As noted in the caption, Nadeem Shahidi was dismissed from the appeal, as he did not sign a notice of appeal.
"As part of its general power to administer its docket," a district court may dismiss a duplicative complaint. Colorado River Water Conservation Dist. v. United States, 424 U.S. 800, 817 (1976); Walton v. Eaton Corp., 563 F.2d 66, 70 (3d Cir. 1977) (en banc) (prohibiting a plaintiff from "maintain[ing] two separate actions involving the same subject matter at the same time in the same court and against the same defendant"). We review such a dismissal for abuse of discretion. Colorado, 424 U.S. at 817.
We note that Walton is not directly on all fours, as the complaint here, unlike that in Walton, added several defendants to the second complaint. But as we noted in Walton, "the court must insure that the plaintiff does not use the incorrect procedure of filing duplicative complaints for the purpose of circumventing the rules pertaining to the amendment of complaints, Fed. R. Civ. P. 15." Id. at 71. That is exactly what happened here. Plaintiffs' proposed amended complaint in 6025 was not considered by the District Court because it was filed without leave of court. Instead of following instructions to "file another Motion to Amend in accordance with the Federal Rules of Civil Procedure Local Rules," Plaintiffs disregarded the instruction and filed the complaint here.
In Walton, we noted that a court faced with a second, duplicative complaint could stay the second action, consolidate it with the first, or dismiss the second complaint without prejudice. Walton, 563 F.2d at 70. Here, the District Court dismissed the second complaint with prejudice, but we hold, nonetheless, that the District Court did not abuse its discretion in doing so. On the same day that Judge Sheridan dismissed the complaint here, Judge Pisano granted Plaintiffs thirty days in which to file an amended complaint in the 6025 action. Thus, to the extent that any of the new parties or new claims mentioned in this complaint properly could be brought in one complaint under the Federal Rules of Civil Procedure, Plaintiffs had the opportunity to propose such changes through a motion to amend the complaint in the 6025 action. We thus hold that the District Court did not abuse its discretion by dismissing the complaint here with prejudice.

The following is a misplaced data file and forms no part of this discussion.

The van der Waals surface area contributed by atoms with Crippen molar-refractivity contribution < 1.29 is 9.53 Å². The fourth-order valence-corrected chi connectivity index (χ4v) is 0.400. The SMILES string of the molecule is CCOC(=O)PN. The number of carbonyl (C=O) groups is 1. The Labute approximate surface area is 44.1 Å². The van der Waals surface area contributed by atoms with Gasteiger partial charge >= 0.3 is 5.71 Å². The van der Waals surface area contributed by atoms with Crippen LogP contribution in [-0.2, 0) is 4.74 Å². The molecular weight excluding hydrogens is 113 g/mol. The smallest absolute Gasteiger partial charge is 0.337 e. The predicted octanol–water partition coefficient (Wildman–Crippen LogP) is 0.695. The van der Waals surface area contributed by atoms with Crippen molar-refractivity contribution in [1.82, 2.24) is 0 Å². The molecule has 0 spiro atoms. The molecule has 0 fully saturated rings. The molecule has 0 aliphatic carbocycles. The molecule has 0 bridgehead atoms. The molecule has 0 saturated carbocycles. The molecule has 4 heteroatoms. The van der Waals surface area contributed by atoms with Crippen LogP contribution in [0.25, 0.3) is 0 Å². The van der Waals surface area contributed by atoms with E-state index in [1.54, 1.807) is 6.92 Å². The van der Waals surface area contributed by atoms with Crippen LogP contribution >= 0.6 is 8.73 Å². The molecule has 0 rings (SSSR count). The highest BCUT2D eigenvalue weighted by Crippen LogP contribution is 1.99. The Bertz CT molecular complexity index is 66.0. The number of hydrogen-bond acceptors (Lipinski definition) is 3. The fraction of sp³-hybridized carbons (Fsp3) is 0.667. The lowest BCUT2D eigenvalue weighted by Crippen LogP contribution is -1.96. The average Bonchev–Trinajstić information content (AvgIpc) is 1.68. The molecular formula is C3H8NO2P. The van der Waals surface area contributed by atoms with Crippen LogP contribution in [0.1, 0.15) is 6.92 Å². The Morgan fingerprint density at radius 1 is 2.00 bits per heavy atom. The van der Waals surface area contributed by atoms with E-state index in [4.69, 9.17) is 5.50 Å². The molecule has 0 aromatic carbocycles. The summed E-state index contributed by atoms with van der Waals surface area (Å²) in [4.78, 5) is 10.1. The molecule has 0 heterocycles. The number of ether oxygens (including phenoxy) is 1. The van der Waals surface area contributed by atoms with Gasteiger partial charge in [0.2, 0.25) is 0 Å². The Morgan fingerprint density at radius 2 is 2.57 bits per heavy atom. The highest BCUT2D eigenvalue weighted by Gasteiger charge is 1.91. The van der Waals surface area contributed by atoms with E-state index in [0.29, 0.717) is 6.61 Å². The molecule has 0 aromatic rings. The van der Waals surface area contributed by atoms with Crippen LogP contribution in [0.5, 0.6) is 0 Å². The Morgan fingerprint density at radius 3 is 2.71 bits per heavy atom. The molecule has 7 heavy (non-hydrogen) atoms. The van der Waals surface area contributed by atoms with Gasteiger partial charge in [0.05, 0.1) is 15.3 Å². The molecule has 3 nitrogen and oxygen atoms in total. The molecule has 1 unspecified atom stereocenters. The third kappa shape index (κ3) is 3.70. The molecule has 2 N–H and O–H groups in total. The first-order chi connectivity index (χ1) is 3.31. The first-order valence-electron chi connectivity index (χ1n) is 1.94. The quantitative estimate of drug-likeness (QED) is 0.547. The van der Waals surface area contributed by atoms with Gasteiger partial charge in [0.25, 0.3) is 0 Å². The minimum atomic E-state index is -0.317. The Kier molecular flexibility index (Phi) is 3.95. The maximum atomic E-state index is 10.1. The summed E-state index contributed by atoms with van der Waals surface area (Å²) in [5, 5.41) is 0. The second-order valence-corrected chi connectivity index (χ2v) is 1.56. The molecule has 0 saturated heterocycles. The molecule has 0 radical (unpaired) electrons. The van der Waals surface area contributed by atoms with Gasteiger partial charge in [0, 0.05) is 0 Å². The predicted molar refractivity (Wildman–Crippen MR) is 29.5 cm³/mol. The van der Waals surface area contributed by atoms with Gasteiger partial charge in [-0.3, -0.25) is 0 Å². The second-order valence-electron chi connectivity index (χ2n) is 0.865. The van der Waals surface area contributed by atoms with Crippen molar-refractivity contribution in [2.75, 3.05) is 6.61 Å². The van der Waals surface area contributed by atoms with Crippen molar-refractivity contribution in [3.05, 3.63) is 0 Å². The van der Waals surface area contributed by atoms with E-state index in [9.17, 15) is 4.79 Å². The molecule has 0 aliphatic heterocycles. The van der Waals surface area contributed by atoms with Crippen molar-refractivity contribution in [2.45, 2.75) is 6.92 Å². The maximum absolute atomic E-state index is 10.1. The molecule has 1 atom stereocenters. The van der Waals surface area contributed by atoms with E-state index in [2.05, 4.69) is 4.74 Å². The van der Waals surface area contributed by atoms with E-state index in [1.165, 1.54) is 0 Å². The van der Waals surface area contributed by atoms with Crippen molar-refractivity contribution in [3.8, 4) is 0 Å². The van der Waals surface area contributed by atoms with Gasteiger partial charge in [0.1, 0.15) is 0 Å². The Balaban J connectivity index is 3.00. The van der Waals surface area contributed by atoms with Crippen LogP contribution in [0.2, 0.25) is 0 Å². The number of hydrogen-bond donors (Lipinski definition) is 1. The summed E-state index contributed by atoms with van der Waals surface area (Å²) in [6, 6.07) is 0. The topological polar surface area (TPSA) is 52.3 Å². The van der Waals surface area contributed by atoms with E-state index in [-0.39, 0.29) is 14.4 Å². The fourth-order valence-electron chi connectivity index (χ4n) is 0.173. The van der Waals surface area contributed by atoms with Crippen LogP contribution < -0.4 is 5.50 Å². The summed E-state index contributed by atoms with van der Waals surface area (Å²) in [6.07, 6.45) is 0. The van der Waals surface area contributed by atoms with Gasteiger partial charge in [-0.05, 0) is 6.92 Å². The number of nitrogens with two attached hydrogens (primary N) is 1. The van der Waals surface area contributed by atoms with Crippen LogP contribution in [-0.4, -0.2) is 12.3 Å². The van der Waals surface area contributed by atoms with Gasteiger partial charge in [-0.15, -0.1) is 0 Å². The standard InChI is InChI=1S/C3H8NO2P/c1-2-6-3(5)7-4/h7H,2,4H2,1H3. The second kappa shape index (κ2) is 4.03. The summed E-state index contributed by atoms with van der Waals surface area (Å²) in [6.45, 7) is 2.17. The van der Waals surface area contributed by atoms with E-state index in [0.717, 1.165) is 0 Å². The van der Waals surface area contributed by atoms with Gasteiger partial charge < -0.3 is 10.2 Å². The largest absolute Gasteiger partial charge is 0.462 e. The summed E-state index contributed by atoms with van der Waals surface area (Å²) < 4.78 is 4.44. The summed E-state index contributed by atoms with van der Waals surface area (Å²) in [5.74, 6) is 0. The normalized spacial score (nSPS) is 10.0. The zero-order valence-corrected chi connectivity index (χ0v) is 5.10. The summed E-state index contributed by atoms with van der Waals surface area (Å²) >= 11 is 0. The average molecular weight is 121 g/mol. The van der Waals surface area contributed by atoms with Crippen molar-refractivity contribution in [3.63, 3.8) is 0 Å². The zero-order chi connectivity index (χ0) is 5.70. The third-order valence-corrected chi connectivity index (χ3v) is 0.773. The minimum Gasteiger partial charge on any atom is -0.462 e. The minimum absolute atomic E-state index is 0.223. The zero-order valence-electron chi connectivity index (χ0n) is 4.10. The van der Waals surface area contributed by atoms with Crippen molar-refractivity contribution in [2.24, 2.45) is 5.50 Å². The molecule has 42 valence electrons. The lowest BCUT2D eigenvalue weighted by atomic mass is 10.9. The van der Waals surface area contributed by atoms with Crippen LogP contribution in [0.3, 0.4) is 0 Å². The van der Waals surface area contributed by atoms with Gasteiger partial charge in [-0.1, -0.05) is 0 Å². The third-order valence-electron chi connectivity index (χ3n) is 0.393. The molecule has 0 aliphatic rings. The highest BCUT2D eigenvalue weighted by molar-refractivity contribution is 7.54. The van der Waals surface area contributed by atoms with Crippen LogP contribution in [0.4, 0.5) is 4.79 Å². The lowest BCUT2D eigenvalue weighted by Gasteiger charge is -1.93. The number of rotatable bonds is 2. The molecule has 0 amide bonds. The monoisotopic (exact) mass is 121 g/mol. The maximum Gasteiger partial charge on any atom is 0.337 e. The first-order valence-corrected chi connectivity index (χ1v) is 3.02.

We further hold that the District Court did not abuse its discretion in denying the motion for reconsideration. The Plaintiffs' motion was not based on an intervening change in the law, newly discovered evidence, or "the need to correct a clear error of law or fact or to prevent manifest injustice." See Max's Seafood Café ex rel. Lou-Ann, Inc. v. Quinteros, 176 F.3d 669, 677 (3d Cir. 1999) (setting forth requirements for successful motion for reconsideration).
We review a district court's denial of a motion for reconsideration for abuse of discretion. Howard Hess Dental Labs., Inc. v. Dentsply Int'l, Inc., 602 F.3d 237, 246 (3d Cir. 2010).
Appellants argue that the District Court's order denying reconsideration is in error because the Court decided the issue after cancelling oral argument. We find no error, as a district court has broad discretion to decide a motion with or without oral argument. See Fed. R. Civ. P. 78(b).
Although it appears that the District Court also could have dismissed the complaint for a variety of other reasons, including failure to state a claim upon which relief may be granted, see Ashcroft v. Iqbal, 556 U.S. 662, 678 (2009), or because parties and claims were improperly joined pursuant to Fed. R. Civ. P. 20, we need not address those issues given our holding that the District Court properly dismissed the complaint as duplicative. --------